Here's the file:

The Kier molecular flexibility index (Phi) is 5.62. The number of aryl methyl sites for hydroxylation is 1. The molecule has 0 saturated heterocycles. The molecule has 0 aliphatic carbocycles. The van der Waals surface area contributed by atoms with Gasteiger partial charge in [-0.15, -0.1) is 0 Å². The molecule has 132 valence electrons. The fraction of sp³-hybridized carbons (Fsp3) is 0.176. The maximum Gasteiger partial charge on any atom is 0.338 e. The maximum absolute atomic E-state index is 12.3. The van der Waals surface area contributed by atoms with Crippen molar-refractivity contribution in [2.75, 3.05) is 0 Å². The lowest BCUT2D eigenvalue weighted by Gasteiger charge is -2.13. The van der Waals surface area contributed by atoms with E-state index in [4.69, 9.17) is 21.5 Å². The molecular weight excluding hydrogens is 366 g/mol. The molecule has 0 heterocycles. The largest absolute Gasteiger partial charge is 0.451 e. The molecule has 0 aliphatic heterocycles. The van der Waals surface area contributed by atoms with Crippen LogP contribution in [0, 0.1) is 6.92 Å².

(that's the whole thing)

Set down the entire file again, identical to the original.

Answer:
The Kier molecular flexibility index (Phi) is 5.62. The number of aryl methyl sites for hydroxylation is 1. The molecule has 0 saturated heterocycles. The molecule has 0 aliphatic carbocycles. The van der Waals surface area contributed by atoms with Gasteiger partial charge in [-0.15, -0.1) is 0 Å². The molecule has 132 valence electrons. The fraction of sp³-hybridized carbons (Fsp3) is 0.176. The maximum Gasteiger partial charge on any atom is 0.338 e. The maximum absolute atomic E-state index is 12.3. The van der Waals surface area contributed by atoms with Crippen molar-refractivity contribution in [2.75, 3.05) is 0 Å². The lowest BCUT2D eigenvalue weighted by Gasteiger charge is -2.13. The van der Waals surface area contributed by atoms with E-state index in [4.69, 9.17) is 21.5 Å². The molecular weight excluding hydrogens is 366 g/mol. The molecule has 0 heterocycles. The largest absolute Gasteiger partial charge is 0.451 e. The molecule has 0 aliphatic heterocycles. The van der Waals surface area contributed by atoms with Crippen LogP contribution in [0, 0.1) is 6.92 Å².